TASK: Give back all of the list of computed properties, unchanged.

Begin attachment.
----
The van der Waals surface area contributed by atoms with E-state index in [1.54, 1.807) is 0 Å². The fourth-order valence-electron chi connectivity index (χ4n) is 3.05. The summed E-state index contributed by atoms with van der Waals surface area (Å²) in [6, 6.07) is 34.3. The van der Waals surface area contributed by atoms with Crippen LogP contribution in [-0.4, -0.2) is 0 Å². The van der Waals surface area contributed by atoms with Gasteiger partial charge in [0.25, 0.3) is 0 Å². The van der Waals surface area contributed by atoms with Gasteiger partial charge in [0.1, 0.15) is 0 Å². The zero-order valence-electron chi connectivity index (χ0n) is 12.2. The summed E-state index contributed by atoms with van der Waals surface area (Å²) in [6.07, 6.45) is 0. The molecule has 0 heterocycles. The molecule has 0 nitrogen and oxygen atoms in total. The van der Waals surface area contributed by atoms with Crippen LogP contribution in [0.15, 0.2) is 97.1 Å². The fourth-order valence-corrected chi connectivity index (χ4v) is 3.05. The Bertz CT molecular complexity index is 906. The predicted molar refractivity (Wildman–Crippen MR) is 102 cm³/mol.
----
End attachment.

The van der Waals surface area contributed by atoms with E-state index in [1.54, 1.807) is 0 Å². The fourth-order valence-electron chi connectivity index (χ4n) is 3.05. The summed E-state index contributed by atoms with van der Waals surface area (Å²) in [6, 6.07) is 34.3. The van der Waals surface area contributed by atoms with Crippen LogP contribution in [-0.4, -0.2) is 0 Å². The van der Waals surface area contributed by atoms with Gasteiger partial charge in [0.25, 0.3) is 0 Å². The van der Waals surface area contributed by atoms with Gasteiger partial charge in [0.1, 0.15) is 0 Å². The zero-order valence-electron chi connectivity index (χ0n) is 12.2. The summed E-state index contributed by atoms with van der Waals surface area (Å²) in [6.07, 6.45) is 0. The molecule has 0 heterocycles. The molecule has 0 nitrogen and oxygen atoms in total. The van der Waals surface area contributed by atoms with Crippen LogP contribution in [0.15, 0.2) is 97.1 Å². The fourth-order valence-corrected chi connectivity index (χ4v) is 3.05. The Bertz CT molecular complexity index is 906. The predicted molar refractivity (Wildman–Crippen MR) is 102 cm³/mol.